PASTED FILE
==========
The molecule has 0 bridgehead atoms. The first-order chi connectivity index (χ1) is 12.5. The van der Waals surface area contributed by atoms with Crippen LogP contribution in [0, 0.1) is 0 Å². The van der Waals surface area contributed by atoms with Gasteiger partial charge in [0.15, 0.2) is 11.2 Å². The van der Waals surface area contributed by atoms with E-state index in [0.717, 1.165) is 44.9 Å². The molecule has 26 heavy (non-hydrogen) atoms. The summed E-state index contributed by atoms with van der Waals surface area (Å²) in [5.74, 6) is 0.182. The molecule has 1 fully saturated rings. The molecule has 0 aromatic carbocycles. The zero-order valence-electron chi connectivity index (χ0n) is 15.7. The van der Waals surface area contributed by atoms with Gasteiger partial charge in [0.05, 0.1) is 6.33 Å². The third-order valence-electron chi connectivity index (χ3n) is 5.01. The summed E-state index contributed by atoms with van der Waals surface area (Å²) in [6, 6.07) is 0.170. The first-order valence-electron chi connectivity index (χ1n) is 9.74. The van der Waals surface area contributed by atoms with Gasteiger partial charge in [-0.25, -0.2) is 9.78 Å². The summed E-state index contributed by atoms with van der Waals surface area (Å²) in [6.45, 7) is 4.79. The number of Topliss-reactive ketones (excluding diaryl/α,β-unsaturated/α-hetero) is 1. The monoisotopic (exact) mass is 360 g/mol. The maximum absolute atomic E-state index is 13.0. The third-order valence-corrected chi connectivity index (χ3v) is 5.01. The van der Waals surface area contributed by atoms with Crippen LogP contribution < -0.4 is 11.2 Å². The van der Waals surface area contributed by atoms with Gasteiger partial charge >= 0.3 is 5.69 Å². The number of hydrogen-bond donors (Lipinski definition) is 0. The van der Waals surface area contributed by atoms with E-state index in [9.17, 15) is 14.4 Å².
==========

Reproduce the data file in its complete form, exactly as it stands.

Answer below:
The molecule has 0 bridgehead atoms. The first-order chi connectivity index (χ1) is 12.5. The van der Waals surface area contributed by atoms with Crippen LogP contribution in [0, 0.1) is 0 Å². The van der Waals surface area contributed by atoms with Gasteiger partial charge in [0.15, 0.2) is 11.2 Å². The van der Waals surface area contributed by atoms with E-state index in [0.717, 1.165) is 44.9 Å². The molecule has 26 heavy (non-hydrogen) atoms. The summed E-state index contributed by atoms with van der Waals surface area (Å²) in [5.74, 6) is 0.182. The molecule has 1 fully saturated rings. The molecule has 0 aromatic carbocycles. The zero-order valence-electron chi connectivity index (χ0n) is 15.7. The van der Waals surface area contributed by atoms with Gasteiger partial charge in [0.05, 0.1) is 6.33 Å². The third-order valence-electron chi connectivity index (χ3n) is 5.01. The summed E-state index contributed by atoms with van der Waals surface area (Å²) in [6, 6.07) is 0.170. The first-order valence-electron chi connectivity index (χ1n) is 9.74. The van der Waals surface area contributed by atoms with Gasteiger partial charge in [-0.25, -0.2) is 9.78 Å². The summed E-state index contributed by atoms with van der Waals surface area (Å²) in [6.45, 7) is 4.79. The number of Topliss-reactive ketones (excluding diaryl/α,β-unsaturated/α-hetero) is 1. The monoisotopic (exact) mass is 360 g/mol. The maximum absolute atomic E-state index is 13.0. The third-order valence-corrected chi connectivity index (χ3v) is 5.01. The van der Waals surface area contributed by atoms with Crippen LogP contribution < -0.4 is 11.2 Å². The van der Waals surface area contributed by atoms with Gasteiger partial charge >= 0.3 is 5.69 Å². The number of hydrogen-bond donors (Lipinski definition) is 0. The van der Waals surface area contributed by atoms with E-state index in [9.17, 15) is 14.4 Å².